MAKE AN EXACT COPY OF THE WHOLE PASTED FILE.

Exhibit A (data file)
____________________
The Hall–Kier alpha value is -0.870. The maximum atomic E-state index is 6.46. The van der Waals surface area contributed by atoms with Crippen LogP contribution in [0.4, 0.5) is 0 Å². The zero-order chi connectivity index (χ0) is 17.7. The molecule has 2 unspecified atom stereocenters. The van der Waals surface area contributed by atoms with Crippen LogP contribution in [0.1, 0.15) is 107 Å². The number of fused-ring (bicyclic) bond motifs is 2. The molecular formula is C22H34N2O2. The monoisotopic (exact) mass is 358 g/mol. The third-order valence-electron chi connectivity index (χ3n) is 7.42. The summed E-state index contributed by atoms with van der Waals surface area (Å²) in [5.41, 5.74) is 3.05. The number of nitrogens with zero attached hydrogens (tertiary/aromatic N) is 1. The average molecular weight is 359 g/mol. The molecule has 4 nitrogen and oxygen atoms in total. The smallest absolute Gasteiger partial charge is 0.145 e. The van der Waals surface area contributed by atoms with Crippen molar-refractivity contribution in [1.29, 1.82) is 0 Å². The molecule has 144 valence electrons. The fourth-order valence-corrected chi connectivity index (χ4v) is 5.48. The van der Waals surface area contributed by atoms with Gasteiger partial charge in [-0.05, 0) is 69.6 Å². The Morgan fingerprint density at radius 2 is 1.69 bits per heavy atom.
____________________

The Hall–Kier alpha value is -0.870. The maximum atomic E-state index is 6.46. The van der Waals surface area contributed by atoms with Crippen LogP contribution in [0.4, 0.5) is 0 Å². The zero-order chi connectivity index (χ0) is 17.7. The molecule has 2 unspecified atom stereocenters. The van der Waals surface area contributed by atoms with Crippen LogP contribution in [0.1, 0.15) is 107 Å². The number of fused-ring (bicyclic) bond motifs is 2. The molecular formula is C22H34N2O2. The monoisotopic (exact) mass is 358 g/mol. The third-order valence-electron chi connectivity index (χ3n) is 7.42. The summed E-state index contributed by atoms with van der Waals surface area (Å²) in [5.41, 5.74) is 3.05. The number of nitrogens with zero attached hydrogens (tertiary/aromatic N) is 1. The average molecular weight is 359 g/mol. The molecule has 4 nitrogen and oxygen atoms in total. The smallest absolute Gasteiger partial charge is 0.145 e. The van der Waals surface area contributed by atoms with Crippen molar-refractivity contribution in [1.29, 1.82) is 0 Å². The molecule has 144 valence electrons. The fourth-order valence-corrected chi connectivity index (χ4v) is 5.48. The van der Waals surface area contributed by atoms with Gasteiger partial charge in [-0.05, 0) is 69.6 Å². The Morgan fingerprint density at radius 2 is 1.69 bits per heavy atom.